Mgahinga Gorilla Trekking and Batwa Trail Experience Safari: Have you had the opportunity to meet them when visiting Bwindi Impenetrable National Park or Mgahinga Gorilla National Park? You will notice the forest in their eyes and life when you meet them. The cultural route in Mgahinga Gorilla National Park allows you to experience and learn about the old practices of the Batwa people who previously lived within the forest.
Before Mgahinga and Bwindi Impenetrable National Parks were gazetted as National Parks in 1991, the Batwa were the indigenous occupants of the forests. They used to live as hunter-gatherers and formidable warriors in the deep woods near the foothills of the Virunga Volcanoes, relying on the forest for food, herbal medicine, and nourishment. The Batwa Trail is usually paired with gorilla trekking in Mgahinga Gorilla National Park.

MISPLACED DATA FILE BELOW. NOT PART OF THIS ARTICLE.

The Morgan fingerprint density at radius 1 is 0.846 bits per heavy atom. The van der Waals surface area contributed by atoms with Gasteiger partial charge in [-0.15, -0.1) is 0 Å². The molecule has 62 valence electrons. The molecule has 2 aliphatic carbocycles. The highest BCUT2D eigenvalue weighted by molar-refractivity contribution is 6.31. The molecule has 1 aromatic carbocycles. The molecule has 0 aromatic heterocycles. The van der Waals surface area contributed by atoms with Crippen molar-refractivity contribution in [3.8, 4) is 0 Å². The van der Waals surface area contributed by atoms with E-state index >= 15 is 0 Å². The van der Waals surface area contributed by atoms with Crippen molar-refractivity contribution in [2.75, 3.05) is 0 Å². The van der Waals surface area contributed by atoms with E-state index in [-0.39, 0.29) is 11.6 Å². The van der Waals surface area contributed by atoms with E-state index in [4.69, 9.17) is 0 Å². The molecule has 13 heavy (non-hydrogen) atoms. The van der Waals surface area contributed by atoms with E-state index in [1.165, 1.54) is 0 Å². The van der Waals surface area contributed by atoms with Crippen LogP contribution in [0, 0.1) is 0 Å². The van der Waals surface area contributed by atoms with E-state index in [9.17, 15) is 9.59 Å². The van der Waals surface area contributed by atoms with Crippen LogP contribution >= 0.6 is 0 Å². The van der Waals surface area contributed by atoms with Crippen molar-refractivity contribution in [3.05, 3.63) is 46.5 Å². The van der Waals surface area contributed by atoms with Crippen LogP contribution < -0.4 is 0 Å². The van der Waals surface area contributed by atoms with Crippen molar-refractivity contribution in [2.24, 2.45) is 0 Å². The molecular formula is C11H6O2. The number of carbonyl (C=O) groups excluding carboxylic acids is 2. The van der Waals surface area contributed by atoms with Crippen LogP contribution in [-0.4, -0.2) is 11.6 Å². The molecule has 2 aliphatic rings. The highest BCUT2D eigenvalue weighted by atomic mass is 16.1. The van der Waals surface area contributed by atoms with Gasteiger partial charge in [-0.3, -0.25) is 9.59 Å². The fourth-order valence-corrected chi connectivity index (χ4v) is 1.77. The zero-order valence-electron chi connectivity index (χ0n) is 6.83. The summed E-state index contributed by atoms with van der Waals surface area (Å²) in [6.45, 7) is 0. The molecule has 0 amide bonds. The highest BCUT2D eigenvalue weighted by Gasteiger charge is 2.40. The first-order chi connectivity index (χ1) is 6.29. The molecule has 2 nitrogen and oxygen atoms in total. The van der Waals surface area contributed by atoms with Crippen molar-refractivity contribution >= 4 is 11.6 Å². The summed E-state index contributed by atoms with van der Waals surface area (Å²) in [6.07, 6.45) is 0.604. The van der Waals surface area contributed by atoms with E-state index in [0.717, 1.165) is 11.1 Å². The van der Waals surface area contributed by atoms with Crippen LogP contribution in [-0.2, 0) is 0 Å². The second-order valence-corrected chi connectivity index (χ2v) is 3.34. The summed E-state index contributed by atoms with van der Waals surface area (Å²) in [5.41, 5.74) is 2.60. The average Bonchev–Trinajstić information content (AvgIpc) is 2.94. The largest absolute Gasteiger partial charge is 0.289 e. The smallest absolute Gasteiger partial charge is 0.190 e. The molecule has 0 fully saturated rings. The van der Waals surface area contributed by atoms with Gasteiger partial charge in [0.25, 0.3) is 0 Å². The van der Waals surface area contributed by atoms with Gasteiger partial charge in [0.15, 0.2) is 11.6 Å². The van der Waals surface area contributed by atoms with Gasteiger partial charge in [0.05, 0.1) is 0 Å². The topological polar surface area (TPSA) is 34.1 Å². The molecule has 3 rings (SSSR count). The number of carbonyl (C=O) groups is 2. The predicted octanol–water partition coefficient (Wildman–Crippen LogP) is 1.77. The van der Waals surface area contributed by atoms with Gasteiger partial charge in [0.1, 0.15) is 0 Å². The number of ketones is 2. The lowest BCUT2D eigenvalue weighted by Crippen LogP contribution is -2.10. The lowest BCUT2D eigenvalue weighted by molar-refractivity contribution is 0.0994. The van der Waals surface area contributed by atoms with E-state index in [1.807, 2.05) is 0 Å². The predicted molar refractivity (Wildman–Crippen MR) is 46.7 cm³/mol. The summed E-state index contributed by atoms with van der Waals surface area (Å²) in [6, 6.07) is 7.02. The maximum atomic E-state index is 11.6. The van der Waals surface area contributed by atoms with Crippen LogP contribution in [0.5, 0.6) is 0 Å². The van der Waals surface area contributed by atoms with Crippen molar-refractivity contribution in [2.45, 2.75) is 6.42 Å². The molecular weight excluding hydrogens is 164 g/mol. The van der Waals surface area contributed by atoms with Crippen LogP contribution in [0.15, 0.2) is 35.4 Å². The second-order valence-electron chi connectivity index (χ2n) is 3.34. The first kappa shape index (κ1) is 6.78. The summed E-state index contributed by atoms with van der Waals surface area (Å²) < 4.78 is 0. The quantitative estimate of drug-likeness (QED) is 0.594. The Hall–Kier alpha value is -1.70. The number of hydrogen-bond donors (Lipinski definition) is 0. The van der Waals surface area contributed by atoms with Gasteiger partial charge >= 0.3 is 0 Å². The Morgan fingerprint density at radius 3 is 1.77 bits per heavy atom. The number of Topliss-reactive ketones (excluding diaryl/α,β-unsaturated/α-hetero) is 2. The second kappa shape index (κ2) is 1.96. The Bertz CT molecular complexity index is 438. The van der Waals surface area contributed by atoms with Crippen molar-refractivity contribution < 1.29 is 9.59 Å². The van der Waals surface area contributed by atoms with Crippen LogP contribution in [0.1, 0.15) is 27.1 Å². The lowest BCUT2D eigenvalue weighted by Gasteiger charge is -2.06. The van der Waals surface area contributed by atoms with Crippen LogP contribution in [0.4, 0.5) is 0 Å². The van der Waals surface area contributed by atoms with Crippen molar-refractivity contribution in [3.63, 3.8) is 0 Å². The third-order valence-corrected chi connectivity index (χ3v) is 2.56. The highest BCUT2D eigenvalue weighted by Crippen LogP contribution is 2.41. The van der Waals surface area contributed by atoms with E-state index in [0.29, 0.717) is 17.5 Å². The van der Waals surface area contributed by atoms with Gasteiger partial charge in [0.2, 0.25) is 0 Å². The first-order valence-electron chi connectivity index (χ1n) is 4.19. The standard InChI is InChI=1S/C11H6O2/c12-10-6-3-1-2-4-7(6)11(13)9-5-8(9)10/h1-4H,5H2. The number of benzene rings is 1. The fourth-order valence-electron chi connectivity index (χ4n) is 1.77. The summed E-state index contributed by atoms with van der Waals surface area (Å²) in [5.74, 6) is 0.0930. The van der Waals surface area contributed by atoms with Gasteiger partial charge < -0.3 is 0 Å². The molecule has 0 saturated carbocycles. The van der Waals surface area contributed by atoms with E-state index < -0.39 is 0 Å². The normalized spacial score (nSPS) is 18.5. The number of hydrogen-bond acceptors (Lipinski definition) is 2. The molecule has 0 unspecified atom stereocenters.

Gorilla Trekking and Batwa Trail Experience Safari in Mgahinga Gorilla National Park.
Mgahinga Gorilla National Park in southwestern Uganda hosts 80 mountain gorillas in total, but only one gorilla family is habituated and exposed to tourists – the Nyakagyezi family. The group used to go to Rwanda and Congo, but they have now been in Uganda for almost three years. Mgahinga gorilla trekking safaris are ideal since the park is less crowded.
With only one habituated gorilla troop, only eight gorilla licenses may be sold on a single day. Visitors are recommended to book permits at the Uganda Wildlife Authority headquarters in Kampala or the Park Headquarters in Ntebeko or Mgahinga gates several weeks in advance. A gorilla permit in Uganda costs $700, but a permit in Rwanda costs $1,500.
Tours of gorillas are available all year. However, visiting gorillas in Mgahinga is best done during the dry seasons of December to February and June to October. During the dry season, the woodland trails are less muddy and less covered with foliage. Mgahinga gorilla tracking begins with an early morning briefing at the park’s lone entry, the Ntebeko gate. Tourists are instructed on the laws and procedures for monitoring gorillas. Because the Nyakagyezi family lives and eats in a smaller region that is simpler to discover, the average length of gorilla tracking in Mgahinga is less than in Bwindi Impenetrable Forest National Park.